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Nexplanon Review

Nexplanon is a small etonogestrel implant that is considered a long-term birth control method. This discrete device is only installed by a doctor and provides up to 3 years of continuous pregnancy prevention.


Indications for use

Nexplanon is considered one of the most effective contraceptives available on sale. If properly installed by a qualified physician in compliance with all the rules, the product guarantees a 99% protection from pregnancy.

Mechanism of action

The implant has two effects that prevent pregnancy. First of all, it prevents ovulation (the release of eggs). Further, it compacts the mucous membrane of the cervix, making it a barrier to sperm, so that they cannot reach the ovum and fertilize it.

Dosage and mode of application

Nexplanone is a soft, elastic bar which is implanted and removed through a small incision under the skin- an operation that is performed by a gynecologist on an outpatient basis. During the procedure, a mild local anesthetic is used, which reduces discomfort. The device is used according to the prescription of the doctor and can stay in the body for up to 3 years. Accordingly, the patient may not worry about the schedule of taking birth control daily doses.

The technique belongs to the category of “delicate”, that is, only the doctor and the patient know about the use of the drug. In most cases, the implant is not visible, but you can feel it when you touch the place where the device was implanted.

Before installing Nexplanone, you should inform the doctor about the current period of the menstrual cycle, and after the procedure, you’d better refuse the contraceptives that I used before. It is important that the drug is implanted during the desired period of the cycle or at the appropriate time when the previous method of contraception is discontinued.


Nexplanon should not be used in the presence of any of the conditions/diseases listed below. If any of these conditions occur, the drug should be discontinued immediately:

  • hypersensitivity to the active substance (etonogestrel) or any auxiliary substances of the drug;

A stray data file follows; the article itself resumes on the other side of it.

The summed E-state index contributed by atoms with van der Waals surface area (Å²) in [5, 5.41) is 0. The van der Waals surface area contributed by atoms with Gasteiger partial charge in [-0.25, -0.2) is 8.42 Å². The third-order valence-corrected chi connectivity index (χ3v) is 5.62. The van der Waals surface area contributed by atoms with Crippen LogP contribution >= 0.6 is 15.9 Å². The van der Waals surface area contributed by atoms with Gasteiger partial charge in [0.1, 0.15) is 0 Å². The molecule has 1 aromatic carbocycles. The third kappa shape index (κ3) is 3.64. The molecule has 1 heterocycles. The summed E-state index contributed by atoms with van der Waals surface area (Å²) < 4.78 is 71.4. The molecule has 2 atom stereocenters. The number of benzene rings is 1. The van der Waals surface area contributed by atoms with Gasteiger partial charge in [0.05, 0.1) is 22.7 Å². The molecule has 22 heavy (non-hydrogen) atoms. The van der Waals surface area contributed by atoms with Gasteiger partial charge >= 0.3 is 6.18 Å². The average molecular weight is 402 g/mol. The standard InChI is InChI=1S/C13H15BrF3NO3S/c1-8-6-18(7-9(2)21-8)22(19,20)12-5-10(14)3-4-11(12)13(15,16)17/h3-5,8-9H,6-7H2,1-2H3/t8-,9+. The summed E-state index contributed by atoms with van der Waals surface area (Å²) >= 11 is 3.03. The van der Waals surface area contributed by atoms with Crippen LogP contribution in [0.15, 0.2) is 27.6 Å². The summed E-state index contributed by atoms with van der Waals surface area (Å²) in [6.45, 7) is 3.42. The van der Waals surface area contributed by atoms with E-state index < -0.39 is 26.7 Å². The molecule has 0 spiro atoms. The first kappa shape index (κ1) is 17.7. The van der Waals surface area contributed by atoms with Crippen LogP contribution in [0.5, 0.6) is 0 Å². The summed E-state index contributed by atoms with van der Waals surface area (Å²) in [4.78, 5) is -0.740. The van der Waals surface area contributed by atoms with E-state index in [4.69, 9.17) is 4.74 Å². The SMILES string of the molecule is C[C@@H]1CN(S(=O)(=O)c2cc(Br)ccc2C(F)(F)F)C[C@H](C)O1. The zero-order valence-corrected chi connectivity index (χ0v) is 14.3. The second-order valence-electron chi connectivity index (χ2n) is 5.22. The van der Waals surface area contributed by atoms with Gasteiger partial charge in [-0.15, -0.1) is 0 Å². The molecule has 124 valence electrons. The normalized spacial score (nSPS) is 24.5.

• thrombosis (arterial and venous) and thromboembolism, current or in the anamnesis (including thrombosis, deep vein thrombophlebitis, pulmonary embolism, myocardial infarction, ischemic or hemorrhagic cerebrovascular disorders);
  • the presence of antibodies to phospholipids;
  • a migraine with focal neurological symptoms;
  • breast cancer, including in the anamnesis;
  • established or suspected malignant hormone-dependent tumors;
  • benign or malignant liver tumors (present or in the anamnesis);
  • severe forms of liver disease, including jaundice, congenital hyperbilirubinemia (present or in the anamnesis);
  • uncontrolled arterial hypertension;
  • bleeding from the vagina of an unclear etiology;
  • pregnancy;
  • age under 18;
  • smoking. Do not smoke while using Nexplanon, especially if you are over 35. Smoking can increase the risk of blood clots, stroke, or heart attack caused by the hormonal implant.


If you have of any of the conditions or risk factors listed below, you should weigh the benefits of using the etonogestrel implant with respect to the possible risks:

  • prolonged immobilization caused by a surgical intervention or other causes; conditions preceding thrombosis (including transient ischemic attacks, angina pectoris, complicated heart valve disease, atrial fibrillation, extensive trauma); persistent arterial hypertension;
  • diabetes mellitus;
  • hereditary or acquired predisposition to arterial thrombosis, including the deficiency of protein C, protein S, antithrombin III;
  • liver diseases of mild and moderate severity with normal indicators of functional liver samples;
  • therapy with anticoagulants;
  • severe depression.

If you have any of the above conditions, you should consult a doctor and decide whether to continue or discontinue using Nexplanon implant.

Side effects

The most common side effects of Nexplanone are associated with possible changes in the menstrual cycle, which is typical for progesterone-based contraceptives.

In most cases, the number of days during which bleeding is observed does not differ much from the statistics of the normal cycle. If the implant is installed correctly, these changes do not pose any threat to the body. Therefore, no special measures are required. Consult a physician only if you have a very abundant and prolonged menstrual bleeding.

Other side effects include acne, chest pain/pressure, and weight gain.


You should notify your doctor about all medicines you are taking or just about to take, since some of the drugs may weaken the contraceptive effect of Nexplanon. In this case, for a greater safety, a gynecologist can suggest an additional contraceptive method. There are scientific data that antibiotics, antidepressants and anxiolytics can weaken the effect of the implant. Women receiving treatment with one of the above medicines should use the barrier method of contraception during their use and within 28 days after stopping their intake.

Nexplanon and pregnancy

Nexplanon is contraindicated to pregnant women. If pregnancy occurred during the period of using this implant, the device should be removed.

According to the available clinical data, this etonogestrel medication does not affect the production and quality of breast milk (lactose, proteins, fat content). The same data indicate that a small quantity of etonogestrel may penetrate into the breast milk. Based on the available data, the use of the device during breastfeeding is possible but only under the supervision of a doctor. The drug can be administered 4 weeks after delivery.

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